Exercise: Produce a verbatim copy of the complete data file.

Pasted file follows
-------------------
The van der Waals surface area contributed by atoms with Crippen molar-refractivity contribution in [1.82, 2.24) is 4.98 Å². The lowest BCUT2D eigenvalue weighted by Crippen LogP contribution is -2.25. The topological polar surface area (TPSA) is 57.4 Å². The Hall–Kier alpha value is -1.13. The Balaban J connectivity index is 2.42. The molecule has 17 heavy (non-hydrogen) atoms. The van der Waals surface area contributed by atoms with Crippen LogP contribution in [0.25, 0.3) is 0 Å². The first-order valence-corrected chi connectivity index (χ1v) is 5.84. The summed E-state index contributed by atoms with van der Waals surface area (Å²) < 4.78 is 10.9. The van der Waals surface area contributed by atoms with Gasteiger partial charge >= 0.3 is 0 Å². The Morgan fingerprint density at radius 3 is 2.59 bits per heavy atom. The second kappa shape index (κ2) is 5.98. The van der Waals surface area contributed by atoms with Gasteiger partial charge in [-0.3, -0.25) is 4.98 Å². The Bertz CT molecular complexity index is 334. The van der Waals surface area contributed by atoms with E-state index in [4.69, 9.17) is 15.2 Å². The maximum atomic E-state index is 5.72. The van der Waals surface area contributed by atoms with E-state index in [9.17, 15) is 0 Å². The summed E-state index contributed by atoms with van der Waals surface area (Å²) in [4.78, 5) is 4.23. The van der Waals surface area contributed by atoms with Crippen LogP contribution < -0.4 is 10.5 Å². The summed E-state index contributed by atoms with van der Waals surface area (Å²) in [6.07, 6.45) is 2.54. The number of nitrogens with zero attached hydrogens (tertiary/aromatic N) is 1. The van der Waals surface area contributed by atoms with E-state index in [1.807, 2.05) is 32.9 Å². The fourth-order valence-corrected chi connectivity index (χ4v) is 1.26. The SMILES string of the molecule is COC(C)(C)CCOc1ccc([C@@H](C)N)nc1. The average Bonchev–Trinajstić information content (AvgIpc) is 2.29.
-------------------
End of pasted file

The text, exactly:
The van der Waals surface area contributed by atoms with Crippen molar-refractivity contribution in [1.82, 2.24) is 4.98 Å². The lowest BCUT2D eigenvalue weighted by Crippen LogP contribution is -2.25. The topological polar surface area (TPSA) is 57.4 Å². The Hall–Kier alpha value is -1.13. The Balaban J connectivity index is 2.42. The molecule has 17 heavy (non-hydrogen) atoms. The van der Waals surface area contributed by atoms with Crippen LogP contribution in [0.25, 0.3) is 0 Å². The first-order valence-corrected chi connectivity index (χ1v) is 5.84. The summed E-state index contributed by atoms with van der Waals surface area (Å²) < 4.78 is 10.9. The van der Waals surface area contributed by atoms with Gasteiger partial charge >= 0.3 is 0 Å². The Morgan fingerprint density at radius 3 is 2.59 bits per heavy atom. The second kappa shape index (κ2) is 5.98. The van der Waals surface area contributed by atoms with Gasteiger partial charge in [-0.3, -0.25) is 4.98 Å². The Bertz CT molecular complexity index is 334. The van der Waals surface area contributed by atoms with E-state index in [4.69, 9.17) is 15.2 Å². The maximum atomic E-state index is 5.72. The van der Waals surface area contributed by atoms with E-state index in [9.17, 15) is 0 Å². The summed E-state index contributed by atoms with van der Waals surface area (Å²) in [4.78, 5) is 4.23. The van der Waals surface area contributed by atoms with Crippen LogP contribution < -0.4 is 10.5 Å². The summed E-state index contributed by atoms with van der Waals surface area (Å²) in [6.07, 6.45) is 2.54. The number of nitrogens with zero attached hydrogens (tertiary/aromatic N) is 1. The van der Waals surface area contributed by atoms with E-state index in [1.807, 2.05) is 32.9 Å². The fourth-order valence-corrected chi connectivity index (χ4v) is 1.26. The SMILES string of the molecule is COC(C)(C)CCOc1ccc([C@@H](C)N)nc1. The average Bonchev–Trinajstić information content (AvgIpc) is 2.29.